The success of any group effort will always come down to team alignment in the end. Whether it is a company, a sports team, or some other form of group, the outcome will always depend on how well the individuals who make up the group function when working together.
How well these individuals work together results from how they understand the team’s nature and purpose. At the same time, it comes down to how they view each individual’s roles within the team. This individual team alignment represents how well each individual’s understanding of the team environment empowers them to act effectively in advancing the team’s common goals.
What are the three critical steps for team alignment?
The utterly essential element for team alignment is constant communication. And this means communication not only between supervisors and team members, but also between team members themselves. There are three key teamwork elements that can also help to build team cohesion and alignment.
Working toward common goals helps to develop these three traits in employees. This instills a strong culture of teamwork within any organization and helps to ensure that teamwork is maximized for every project or goal.
The specifics of these three traits are:
- Going above and beyond for your team
- Trusting your team
- Pushing each other
Organizations that invest in team training and development, team building and recognition programs are more likely to achieve team alignment. Team alignment happens when a culture promotes employee engagement, appreciation and recognition. Team alignment cannot be mandated because leadership thinks it is important.
Let’s expand a bit on each of these elements to demonstrate their role in team alignment.
Going Above and Beyond for the Team
When employees give even more than what is expected toward achieving a shared goal, they help create a sense of unity that breaks down the individual viewpoint and promotes a sense of shared purpose.
Employees who only view each task from their own perspective, will only do what is necessary to satisfy their personal assignment. On the other hand, workers who understand how their assignment fits into the greater team goal will be able to deliver work that complements and enhances the work of their teammates without even needing to be told to do so.
What is important is that leadership emphasizes the bigger goal, not individual goals. Employees motivated to achieve bigger goals will more likely pool together and help one another with little chance of competing for individual recognition or awards.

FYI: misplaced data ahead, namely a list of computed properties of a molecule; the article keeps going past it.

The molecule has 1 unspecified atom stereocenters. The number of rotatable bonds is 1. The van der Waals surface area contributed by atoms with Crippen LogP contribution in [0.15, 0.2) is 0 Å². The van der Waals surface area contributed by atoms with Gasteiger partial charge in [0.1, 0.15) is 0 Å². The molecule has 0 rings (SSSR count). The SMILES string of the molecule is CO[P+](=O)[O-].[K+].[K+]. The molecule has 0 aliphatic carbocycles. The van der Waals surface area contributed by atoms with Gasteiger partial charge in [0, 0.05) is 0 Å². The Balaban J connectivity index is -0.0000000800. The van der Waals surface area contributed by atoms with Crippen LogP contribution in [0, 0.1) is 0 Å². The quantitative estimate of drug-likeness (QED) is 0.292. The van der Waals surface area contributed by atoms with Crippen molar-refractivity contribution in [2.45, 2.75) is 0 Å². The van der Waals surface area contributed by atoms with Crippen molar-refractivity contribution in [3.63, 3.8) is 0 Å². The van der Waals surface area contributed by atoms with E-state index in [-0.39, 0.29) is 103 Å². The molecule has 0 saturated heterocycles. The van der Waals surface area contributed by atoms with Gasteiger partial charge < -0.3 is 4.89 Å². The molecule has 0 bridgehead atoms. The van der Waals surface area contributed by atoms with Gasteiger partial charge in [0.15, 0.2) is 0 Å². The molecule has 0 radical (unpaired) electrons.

Leadership’s role is to promote the project or assignment vision, communicate frequently on progress and thank a group, as a team, for their collective contributions.
Trusting Each Other
Another significant element of team alignment is trust between team members. Trust occurs when team members are open with one another, share vulnerabilities, and admit mistakes. In most workplace situations, this will only occur if demonstrated by leadership first. Leadership always sets the pace.
What happens when team members are willing to go above and beyond in their assignments, and put the team’s overall outcome above their individual outcomes? They trust that their teammates will be doing the same—or at least they should.
Moreover, trust is built upon trust. A team will become progressively more integrated and consequently more effective as the trust between team members builds due to positive team outcomes.
An excellent team building exercise is for the team to create an agreement based on the principles of openness, vulnerability and asking for help if they feel they are not supporting the team as well as they should.
Speaking of relatiosnhips, I talk about how to build them in business and in life in my e-book Relationships for Keeps!
Pushing Each Other
As for the final element of effective team cohesion? It’s the drive to excel that comes from working as part of a team. It is about being able to offer each other feedback. Peer-to-peer feedback is almost better than top-down feedback but many workplaces rely on leadership to deliver the feedback. This is another area that leadership can lead by example, encourage the team to create an open pact to offer each feedback as well as offer training on how that can be done effectively, and timely.
Many people find it difficult to push themselves against their own metrics of success. But when they’re part of a team, there’s a stronger inclination to do so. That’s why it’s essential that team members take advantage of this natural tendency and try to push their teammates to do more than they think they can.
Team members are in the best position to recognize when their teammates could be doing more and identify teammates’ strengths, they might not see in themselves. A constant effort to push each other to do more and to do it better creates a real sense of collective achievement. In the end, this means each individual is a little better as a part of a team than they would be on their own.
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